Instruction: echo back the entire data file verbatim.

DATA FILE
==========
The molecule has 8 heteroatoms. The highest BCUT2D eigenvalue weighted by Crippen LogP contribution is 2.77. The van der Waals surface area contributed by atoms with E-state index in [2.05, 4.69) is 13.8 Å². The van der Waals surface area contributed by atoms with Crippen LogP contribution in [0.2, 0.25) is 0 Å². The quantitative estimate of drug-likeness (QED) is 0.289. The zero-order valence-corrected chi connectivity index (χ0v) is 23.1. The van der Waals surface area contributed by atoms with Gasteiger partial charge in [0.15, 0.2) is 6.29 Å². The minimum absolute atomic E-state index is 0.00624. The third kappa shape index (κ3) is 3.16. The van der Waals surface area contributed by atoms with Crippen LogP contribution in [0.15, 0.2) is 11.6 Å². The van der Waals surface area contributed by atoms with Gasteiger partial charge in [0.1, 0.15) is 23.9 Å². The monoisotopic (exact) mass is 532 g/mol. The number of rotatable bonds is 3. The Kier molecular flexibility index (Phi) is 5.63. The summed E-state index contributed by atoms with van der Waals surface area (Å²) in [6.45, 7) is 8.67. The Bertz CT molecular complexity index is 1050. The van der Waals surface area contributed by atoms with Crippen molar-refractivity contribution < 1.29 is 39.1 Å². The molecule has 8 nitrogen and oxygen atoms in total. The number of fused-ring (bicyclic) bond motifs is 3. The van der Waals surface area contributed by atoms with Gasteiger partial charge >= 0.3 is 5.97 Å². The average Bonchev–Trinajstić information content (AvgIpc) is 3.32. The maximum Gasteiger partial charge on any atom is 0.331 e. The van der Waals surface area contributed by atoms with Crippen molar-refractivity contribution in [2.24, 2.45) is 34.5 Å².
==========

The molecule has 8 heteroatoms. The highest BCUT2D eigenvalue weighted by Crippen LogP contribution is 2.77. The van der Waals surface area contributed by atoms with E-state index in [2.05, 4.69) is 13.8 Å². The van der Waals surface area contributed by atoms with Crippen LogP contribution in [0.2, 0.25) is 0 Å². The quantitative estimate of drug-likeness (QED) is 0.289. The zero-order valence-corrected chi connectivity index (χ0v) is 23.1. The van der Waals surface area contributed by atoms with Gasteiger partial charge in [0.15, 0.2) is 6.29 Å². The minimum absolute atomic E-state index is 0.00624. The third kappa shape index (κ3) is 3.16. The van der Waals surface area contributed by atoms with Crippen LogP contribution in [0.15, 0.2) is 11.6 Å². The van der Waals surface area contributed by atoms with Gasteiger partial charge in [0.1, 0.15) is 23.9 Å². The monoisotopic (exact) mass is 532 g/mol. The number of rotatable bonds is 3. The Kier molecular flexibility index (Phi) is 5.63. The summed E-state index contributed by atoms with van der Waals surface area (Å²) in [6.45, 7) is 8.67. The Bertz CT molecular complexity index is 1050. The van der Waals surface area contributed by atoms with Crippen molar-refractivity contribution < 1.29 is 39.1 Å². The molecule has 8 nitrogen and oxygen atoms in total. The number of fused-ring (bicyclic) bond motifs is 3. The van der Waals surface area contributed by atoms with Gasteiger partial charge >= 0.3 is 5.97 Å². The average Bonchev–Trinajstić information content (AvgIpc) is 3.32. The maximum Gasteiger partial charge on any atom is 0.331 e. The van der Waals surface area contributed by atoms with Crippen molar-refractivity contribution in [2.24, 2.45) is 34.5 Å².